Talk about the time when you first graduated before you decided to come back.

Oh, oh boy.

I know that was for a long time.

Ohh, yeah. The student body was very different from the student body now. I know back then, I would describe a lot of my friends and the people that I spent time with, to put it politely, I would call us novelty risk takers. I was a bit of a wild youth in my early 20s. But after a really rough first year at Landmark, I really managed just to kind of get it in my head that I really needed to buckle down and you know, put my back into it, put some elbow grease in. And I really, really started to take things seriously in my third semester ever here. And I went from being a student who could barely keep up with two classes to, by the time I finished and graduated in 2013, I had I graduated cum laude and was a straight A student.

So, I put in the work. But I literally had to come to that realization myself and it was hard. I remember it being very hard, but very worthwhile in the future and I don’t think I’ve I haven’t really been able to replicate that success the way I would have wanted to outside of Landmark.

So, what was the Landmark environment like back then for you compared to where it is now?

You know, at every college the students affect how things move around. So, things like Dungeons and Dragons and Magic the Gathering were not big back then. A lot of people had either brought with them or developed smoking habits from sitting in the smoking areas, because that’s where everybody hung out. And nowadays I barely see anybody at those spots.

True, yeah.

I think Landmark’s been able to, with the advent of the four-year degree program–because I was here before–like I think I graduated and then the first bachelor’s degree was introduced that following semester. So, for me when I was here it was all about where are you going next, and getting you ready for the next step. Whereas now, they want you to stay here and finish your degree here. So, I think there’s differences in that.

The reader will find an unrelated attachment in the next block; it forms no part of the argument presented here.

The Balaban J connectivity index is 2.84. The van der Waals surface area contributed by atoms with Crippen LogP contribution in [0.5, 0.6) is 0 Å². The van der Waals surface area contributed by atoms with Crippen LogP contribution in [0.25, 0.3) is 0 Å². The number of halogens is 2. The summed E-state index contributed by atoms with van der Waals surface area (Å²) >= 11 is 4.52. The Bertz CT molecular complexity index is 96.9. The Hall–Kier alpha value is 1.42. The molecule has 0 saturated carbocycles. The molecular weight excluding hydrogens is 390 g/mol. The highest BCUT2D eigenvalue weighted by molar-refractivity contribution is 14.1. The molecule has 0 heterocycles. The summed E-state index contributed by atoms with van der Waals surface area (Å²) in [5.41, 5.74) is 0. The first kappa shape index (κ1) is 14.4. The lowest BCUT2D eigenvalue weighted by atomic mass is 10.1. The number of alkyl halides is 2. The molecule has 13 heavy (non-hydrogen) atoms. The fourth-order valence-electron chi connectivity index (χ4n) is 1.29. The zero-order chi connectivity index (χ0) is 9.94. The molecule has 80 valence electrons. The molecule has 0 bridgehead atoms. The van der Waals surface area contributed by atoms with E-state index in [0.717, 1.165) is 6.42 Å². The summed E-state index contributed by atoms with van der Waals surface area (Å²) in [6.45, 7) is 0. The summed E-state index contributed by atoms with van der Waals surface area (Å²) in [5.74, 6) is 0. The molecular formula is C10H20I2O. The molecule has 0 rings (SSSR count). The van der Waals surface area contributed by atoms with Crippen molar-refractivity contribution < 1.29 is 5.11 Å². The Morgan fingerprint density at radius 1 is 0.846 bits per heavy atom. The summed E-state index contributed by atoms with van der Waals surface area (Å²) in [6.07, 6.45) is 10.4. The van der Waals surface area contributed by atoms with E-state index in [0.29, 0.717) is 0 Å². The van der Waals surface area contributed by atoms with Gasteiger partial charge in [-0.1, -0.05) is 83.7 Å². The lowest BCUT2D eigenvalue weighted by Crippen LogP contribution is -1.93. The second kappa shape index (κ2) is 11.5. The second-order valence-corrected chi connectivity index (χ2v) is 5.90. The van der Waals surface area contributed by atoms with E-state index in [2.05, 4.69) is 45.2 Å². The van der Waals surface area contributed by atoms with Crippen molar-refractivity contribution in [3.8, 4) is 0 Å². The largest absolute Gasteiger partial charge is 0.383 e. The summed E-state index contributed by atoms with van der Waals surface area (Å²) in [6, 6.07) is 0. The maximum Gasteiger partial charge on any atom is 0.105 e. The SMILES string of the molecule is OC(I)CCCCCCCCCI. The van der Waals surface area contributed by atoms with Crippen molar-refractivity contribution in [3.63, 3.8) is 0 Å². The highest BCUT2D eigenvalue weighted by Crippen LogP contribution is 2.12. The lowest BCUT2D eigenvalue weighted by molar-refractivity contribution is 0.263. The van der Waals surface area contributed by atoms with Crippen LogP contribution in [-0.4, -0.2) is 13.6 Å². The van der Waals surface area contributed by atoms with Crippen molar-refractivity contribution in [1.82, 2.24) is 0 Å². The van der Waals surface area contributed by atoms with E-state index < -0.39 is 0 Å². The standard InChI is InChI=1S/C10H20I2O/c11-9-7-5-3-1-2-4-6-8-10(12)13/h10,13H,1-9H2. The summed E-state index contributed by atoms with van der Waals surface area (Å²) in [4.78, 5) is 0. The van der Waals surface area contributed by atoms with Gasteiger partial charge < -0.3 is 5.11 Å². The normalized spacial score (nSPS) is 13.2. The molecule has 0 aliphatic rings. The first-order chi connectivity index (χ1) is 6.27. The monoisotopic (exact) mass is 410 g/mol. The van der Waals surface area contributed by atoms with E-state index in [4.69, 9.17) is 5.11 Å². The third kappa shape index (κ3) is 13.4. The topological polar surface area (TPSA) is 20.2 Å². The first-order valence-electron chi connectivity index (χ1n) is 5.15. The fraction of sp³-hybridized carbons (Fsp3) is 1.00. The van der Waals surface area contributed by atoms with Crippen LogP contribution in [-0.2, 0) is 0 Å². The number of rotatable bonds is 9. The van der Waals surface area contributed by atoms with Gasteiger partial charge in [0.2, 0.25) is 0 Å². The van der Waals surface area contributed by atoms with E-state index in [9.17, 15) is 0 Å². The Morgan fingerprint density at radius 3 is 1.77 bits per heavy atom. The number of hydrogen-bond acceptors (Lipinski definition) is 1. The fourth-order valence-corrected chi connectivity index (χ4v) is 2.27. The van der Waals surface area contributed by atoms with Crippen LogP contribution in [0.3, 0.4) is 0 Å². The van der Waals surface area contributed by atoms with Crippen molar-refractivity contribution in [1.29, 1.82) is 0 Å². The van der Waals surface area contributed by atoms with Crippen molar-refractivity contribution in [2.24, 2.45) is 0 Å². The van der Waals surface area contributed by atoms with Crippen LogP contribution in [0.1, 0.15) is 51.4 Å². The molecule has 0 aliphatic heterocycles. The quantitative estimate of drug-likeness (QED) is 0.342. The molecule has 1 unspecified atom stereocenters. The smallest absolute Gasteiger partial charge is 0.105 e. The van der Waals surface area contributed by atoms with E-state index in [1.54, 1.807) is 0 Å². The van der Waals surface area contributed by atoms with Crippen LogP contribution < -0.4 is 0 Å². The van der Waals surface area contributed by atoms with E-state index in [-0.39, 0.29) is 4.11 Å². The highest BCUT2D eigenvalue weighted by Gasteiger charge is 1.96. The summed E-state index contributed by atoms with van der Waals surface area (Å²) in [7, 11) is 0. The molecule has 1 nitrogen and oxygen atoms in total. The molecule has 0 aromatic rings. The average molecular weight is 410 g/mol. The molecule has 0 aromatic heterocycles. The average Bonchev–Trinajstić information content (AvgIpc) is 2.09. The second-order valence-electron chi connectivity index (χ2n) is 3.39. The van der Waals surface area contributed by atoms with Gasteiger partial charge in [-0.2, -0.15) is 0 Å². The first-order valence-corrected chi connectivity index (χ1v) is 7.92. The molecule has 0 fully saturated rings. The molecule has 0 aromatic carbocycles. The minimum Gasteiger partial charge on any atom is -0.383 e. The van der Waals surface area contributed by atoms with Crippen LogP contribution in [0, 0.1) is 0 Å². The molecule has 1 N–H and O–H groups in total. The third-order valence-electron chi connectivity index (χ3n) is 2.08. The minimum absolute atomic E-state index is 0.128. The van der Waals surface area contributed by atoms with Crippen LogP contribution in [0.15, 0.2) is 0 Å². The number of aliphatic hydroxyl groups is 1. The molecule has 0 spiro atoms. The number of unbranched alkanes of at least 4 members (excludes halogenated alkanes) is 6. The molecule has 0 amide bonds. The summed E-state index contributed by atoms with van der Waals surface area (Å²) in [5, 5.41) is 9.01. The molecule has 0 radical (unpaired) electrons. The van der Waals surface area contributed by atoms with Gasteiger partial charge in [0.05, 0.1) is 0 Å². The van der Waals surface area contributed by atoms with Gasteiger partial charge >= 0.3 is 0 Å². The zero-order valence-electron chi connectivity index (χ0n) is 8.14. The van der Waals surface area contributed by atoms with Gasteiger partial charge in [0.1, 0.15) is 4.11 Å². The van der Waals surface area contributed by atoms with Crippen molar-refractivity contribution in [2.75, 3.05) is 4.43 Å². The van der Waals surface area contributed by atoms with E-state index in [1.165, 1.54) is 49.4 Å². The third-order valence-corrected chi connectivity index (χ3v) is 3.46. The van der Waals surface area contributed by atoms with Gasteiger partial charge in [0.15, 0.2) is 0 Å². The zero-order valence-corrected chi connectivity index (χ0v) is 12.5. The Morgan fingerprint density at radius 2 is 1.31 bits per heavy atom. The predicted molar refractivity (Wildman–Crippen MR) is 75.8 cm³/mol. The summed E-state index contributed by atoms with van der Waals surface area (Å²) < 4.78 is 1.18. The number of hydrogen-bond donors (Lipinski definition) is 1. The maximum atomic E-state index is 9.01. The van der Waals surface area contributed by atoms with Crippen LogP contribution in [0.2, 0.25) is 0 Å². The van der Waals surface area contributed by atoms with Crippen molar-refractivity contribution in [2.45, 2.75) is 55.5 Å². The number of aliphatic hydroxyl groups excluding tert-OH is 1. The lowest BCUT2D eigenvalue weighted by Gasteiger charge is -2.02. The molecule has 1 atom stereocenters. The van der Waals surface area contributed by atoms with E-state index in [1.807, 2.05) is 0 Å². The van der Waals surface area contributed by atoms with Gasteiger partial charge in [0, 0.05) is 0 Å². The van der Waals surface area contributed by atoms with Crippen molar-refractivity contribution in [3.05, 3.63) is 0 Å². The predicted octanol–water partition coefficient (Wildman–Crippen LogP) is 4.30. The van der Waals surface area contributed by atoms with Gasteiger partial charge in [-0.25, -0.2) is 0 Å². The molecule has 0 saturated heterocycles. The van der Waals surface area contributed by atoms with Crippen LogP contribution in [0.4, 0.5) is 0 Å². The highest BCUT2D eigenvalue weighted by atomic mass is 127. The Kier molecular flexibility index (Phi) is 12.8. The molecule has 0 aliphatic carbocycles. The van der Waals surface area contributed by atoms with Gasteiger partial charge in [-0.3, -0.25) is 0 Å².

I think with the students, there’s been a shift. I feel like there’s a lot less extroverts than introverts. I think there’s now more introverts than extroverts being that people don’t ever come out of their room.

That’s true.

You know, trying to get people out of their rooms all the time. I hear that a lot around here.

What made you come back to Landmark?

So this go-round with finishing my bachelor’s here has been kind of a long time coming. I have been to–since I last attended Landmark–I’ve been to two other colleges and a trade school and I did not do well. I managed to finish the trade school program, but I was not able to finish or do well at the other two schools. One was community college. One was another private institute. Actually, the private college that I went to in Maine, they actually used to advertise here during the college fairs that would happen, and they did not have the supports.

Oh, wow.

The reason why I came back to Landmark, I was really burnt out in my career. I had been a professional pet dog trainer for 6 1/2 years. I needed a change and I didn’t know what to do. I had tried going to community college to try to work on a business degree and that wasn’t working out. I really just wanted to start over, basically. So, I was like, “well, I don’t know where else to go, so I guess I’ll go back to Landmark” is really my thought process. And so here I am.